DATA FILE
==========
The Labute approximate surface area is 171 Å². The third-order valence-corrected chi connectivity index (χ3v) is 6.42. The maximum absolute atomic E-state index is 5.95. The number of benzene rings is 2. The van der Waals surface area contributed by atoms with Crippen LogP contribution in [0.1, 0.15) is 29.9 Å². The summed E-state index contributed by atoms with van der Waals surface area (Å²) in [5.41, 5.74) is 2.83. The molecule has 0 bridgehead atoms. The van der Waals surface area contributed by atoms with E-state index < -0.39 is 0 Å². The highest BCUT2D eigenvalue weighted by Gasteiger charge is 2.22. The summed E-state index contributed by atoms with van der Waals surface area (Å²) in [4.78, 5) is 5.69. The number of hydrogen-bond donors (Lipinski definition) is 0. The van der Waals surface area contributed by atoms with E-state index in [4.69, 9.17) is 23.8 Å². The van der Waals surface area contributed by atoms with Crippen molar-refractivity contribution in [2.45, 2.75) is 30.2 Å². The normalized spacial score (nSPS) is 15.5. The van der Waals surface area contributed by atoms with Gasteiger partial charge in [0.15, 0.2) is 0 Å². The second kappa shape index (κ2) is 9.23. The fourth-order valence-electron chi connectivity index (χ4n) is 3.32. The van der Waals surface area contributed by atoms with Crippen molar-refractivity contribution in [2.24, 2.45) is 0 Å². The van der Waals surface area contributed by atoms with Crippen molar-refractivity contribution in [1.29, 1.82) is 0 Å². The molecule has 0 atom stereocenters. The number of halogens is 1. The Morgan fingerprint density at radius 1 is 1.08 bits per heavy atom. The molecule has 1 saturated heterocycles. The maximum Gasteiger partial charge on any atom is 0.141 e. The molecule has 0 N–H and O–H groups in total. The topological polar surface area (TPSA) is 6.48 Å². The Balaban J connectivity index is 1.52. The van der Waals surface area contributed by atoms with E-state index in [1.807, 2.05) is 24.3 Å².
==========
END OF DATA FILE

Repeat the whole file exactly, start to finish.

The Labute approximate surface area is 171 Å². The third-order valence-corrected chi connectivity index (χ3v) is 6.42. The maximum absolute atomic E-state index is 5.95. The number of benzene rings is 2. The van der Waals surface area contributed by atoms with Crippen LogP contribution in [0.1, 0.15) is 29.9 Å². The summed E-state index contributed by atoms with van der Waals surface area (Å²) in [5.41, 5.74) is 2.83. The molecule has 0 bridgehead atoms. The van der Waals surface area contributed by atoms with E-state index < -0.39 is 0 Å². The highest BCUT2D eigenvalue weighted by Gasteiger charge is 2.22. The summed E-state index contributed by atoms with van der Waals surface area (Å²) in [4.78, 5) is 5.69. The number of hydrogen-bond donors (Lipinski definition) is 0. The van der Waals surface area contributed by atoms with E-state index in [4.69, 9.17) is 23.8 Å². The van der Waals surface area contributed by atoms with Crippen molar-refractivity contribution in [2.45, 2.75) is 30.2 Å². The normalized spacial score (nSPS) is 15.5. The van der Waals surface area contributed by atoms with Gasteiger partial charge in [0.15, 0.2) is 0 Å². The second kappa shape index (κ2) is 9.23. The fourth-order valence-electron chi connectivity index (χ4n) is 3.32. The van der Waals surface area contributed by atoms with Crippen molar-refractivity contribution in [2.24, 2.45) is 0 Å². The van der Waals surface area contributed by atoms with Crippen molar-refractivity contribution in [1.29, 1.82) is 0 Å². The molecule has 0 atom stereocenters. The number of halogens is 1. The Morgan fingerprint density at radius 1 is 1.08 bits per heavy atom. The molecule has 1 saturated heterocycles. The maximum Gasteiger partial charge on any atom is 0.141 e. The molecule has 0 N–H and O–H groups in total. The topological polar surface area (TPSA) is 6.48 Å². The Balaban J connectivity index is 1.52. The van der Waals surface area contributed by atoms with E-state index in [1.807, 2.05) is 24.3 Å².